I understand too that many shops and cafes don't own the building they operate from. But talk to your landlord (and council) about access. If all else fails, build an internal ramp. Just stop discriminating.

Having a disability is one of those things, it does makeslife more complicated. But what really makes it difficult is the built environment that keeps people out, and the prevailing negative attitude towards people with disability. 

A wheelchair is just as much an enabling device as a pair of glasses is. 

And locking people out is with a step is just as discriminatory as hanging a "whites only" sign in your front window.

Enough already!

Accessible fish and chips in St Ives

Good on Olympia - some small renovation and hey presto....

Thursday, April 2, 2015

Woolworths Gordon Center

Clip on wheelchair trolley at Woollies, Gordon Center.

Join us!

Send your photos and/or review to:


Also, you can find us on Instagram under InAccessibleKuringgai

Tuesday, March 31, 2015

Let's dance.

On Friday the 17th of April, Discobility comes to Ku-ring-gai again!

"Ku-ring-gai Council Youth Services encourage young people aged 12-24 years with special needs to dress up in a “70’s Disco/Hippy” style. The fun dance party is held at the Fitz Youth Centre, St Ives (Off Memorial Avenue) on Friday April 17 from 7pm-10pm.  

Discobility offers a great opportunity for young people in the community to meet new friends and engage within their community. It allows young people with special needs to enjoy a fun and exciting social event. Entry is $5 which includes food and drink during the evening. Music will be provided by the very famous DJ Andy.


Discobility will be supervised by youth workers from Ku-ring-gai Council. There is wheelchair access and a disabled toilet onsite.


All attendees must bring a completed declaration and indemnity form. 

These can be  be downloaded from kmc.nsw.gov.au/discobility."

Monday, March 30, 2015


One of the joys of living in Ku-ring-gai is having plenty of bushwalking tracks available. Our area is not called "the leafy North Shore" for nothing. Some of the tracks are even do-able with wheelchairs.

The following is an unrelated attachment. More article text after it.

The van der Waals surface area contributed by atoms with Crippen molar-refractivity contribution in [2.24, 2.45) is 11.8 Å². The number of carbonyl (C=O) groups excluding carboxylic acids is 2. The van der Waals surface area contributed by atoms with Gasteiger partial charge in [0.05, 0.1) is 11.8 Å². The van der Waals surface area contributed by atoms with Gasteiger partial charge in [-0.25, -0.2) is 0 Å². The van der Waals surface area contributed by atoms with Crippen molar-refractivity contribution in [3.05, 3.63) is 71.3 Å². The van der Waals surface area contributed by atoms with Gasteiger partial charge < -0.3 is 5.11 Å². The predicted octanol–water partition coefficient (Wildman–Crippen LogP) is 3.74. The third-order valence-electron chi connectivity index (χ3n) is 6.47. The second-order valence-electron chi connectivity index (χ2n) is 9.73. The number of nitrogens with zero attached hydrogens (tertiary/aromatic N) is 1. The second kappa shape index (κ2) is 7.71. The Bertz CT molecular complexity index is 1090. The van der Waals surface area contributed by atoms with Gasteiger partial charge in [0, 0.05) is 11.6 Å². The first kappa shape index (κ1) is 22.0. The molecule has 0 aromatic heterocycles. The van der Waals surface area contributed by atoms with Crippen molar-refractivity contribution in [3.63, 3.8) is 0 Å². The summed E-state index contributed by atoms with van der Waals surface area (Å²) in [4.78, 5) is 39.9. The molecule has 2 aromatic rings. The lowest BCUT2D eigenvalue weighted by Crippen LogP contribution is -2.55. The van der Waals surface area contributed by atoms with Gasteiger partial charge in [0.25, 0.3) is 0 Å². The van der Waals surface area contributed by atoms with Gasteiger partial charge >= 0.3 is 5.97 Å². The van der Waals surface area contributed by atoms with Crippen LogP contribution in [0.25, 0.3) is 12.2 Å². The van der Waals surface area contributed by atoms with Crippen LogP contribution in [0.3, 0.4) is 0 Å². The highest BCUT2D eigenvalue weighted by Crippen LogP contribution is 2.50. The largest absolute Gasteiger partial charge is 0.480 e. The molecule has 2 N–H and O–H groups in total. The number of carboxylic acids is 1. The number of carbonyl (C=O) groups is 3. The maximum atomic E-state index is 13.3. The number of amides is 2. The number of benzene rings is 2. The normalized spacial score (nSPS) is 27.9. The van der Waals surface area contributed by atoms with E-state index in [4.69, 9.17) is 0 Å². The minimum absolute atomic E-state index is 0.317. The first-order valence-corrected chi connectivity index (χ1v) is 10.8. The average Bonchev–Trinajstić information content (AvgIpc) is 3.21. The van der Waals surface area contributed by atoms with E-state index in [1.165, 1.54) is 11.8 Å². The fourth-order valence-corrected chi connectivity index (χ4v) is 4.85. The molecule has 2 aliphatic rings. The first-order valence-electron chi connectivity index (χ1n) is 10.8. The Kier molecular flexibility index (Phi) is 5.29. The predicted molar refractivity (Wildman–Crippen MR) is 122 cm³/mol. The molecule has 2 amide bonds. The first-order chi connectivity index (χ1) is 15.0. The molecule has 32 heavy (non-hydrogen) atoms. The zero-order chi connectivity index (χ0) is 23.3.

Bushwalking can be a bit of a problem when you have mobility issues - but fear not, there are some options.

In addition to accessible paths in the Ku-ring-gai Wildflower Garden in St.Ives, there are two short wheelchair accessible tracks, one in Lindfield and one in Ku-ring-gai Chase National Park.

The Little Blue Gum Creek Track takes you, as the name promises, through some Blue Gum forest. it is only a few hundred meters long but fully accessible. It is just a bit further down Lady Game Drive from the main entry to Lane Cove National Park and allows access into more "bushy" areas of the park.

The Boardwalk at the Bobbin Head end of the much larger (and inaccessible) Gibberagong Track is a short pleasant boardwalk over the water and through the mangroves just off the picnic area and playground at Bobbin Head.

In addition, most of our firetrails in the national parks are managable with the right equipment

Some wheelchairs can be fitted with a FreeWheel (available from Mogo Wheelchair, Seating Dynamics, and Specialised Wheelchair Company) and are then able to manage most fire trails.

There are also specialised outdoor wheelchairs that can enable access to our bush, such as the trail rider, which can be hired from National Parks in selected sites. Sadly, this is not yet available in Ku-ring-gai - but maybe if people start asking that might change?

BJ from Have Wheelchair will Travel testing the TrailRider

You can hire the all terrain hippocampe wheelchair from Northcott Equipment for abut $200 deposit and about $20 a day. The hippocampe can also be taken to the beach.

The Hippocampe in action on the trail to the Cascades (St. Ives)

 And on the beach

McDonalds Gordon (Pacific Highway)

Kinda, nearly ... ah, no! Thumbs down.

This is neither a ramp nor a step. It's inaccessible for wheelchair users with a power chair or cannot "pop a wheelie".

Once inside, its quite hard to move about as the tables and chairs are bolted to the floor. Which also means there  is nowhere for a wheelie to fit at a table. And let's not mention the toilets downstairs.

A big "no no" to Maccas in Gordon.

It's the little things

Accessibility is an issue that confronts us each and every day when out and about in our local community. 

Often, it's in the little things.

Like, how the chicanes are placed on the footpath (connecting Browns Road and Cecil Street, Killara/Gordon)...

Or the height of street furniture (think shop counters, ATMs, or even those buttons to push in order to cross the street safely)...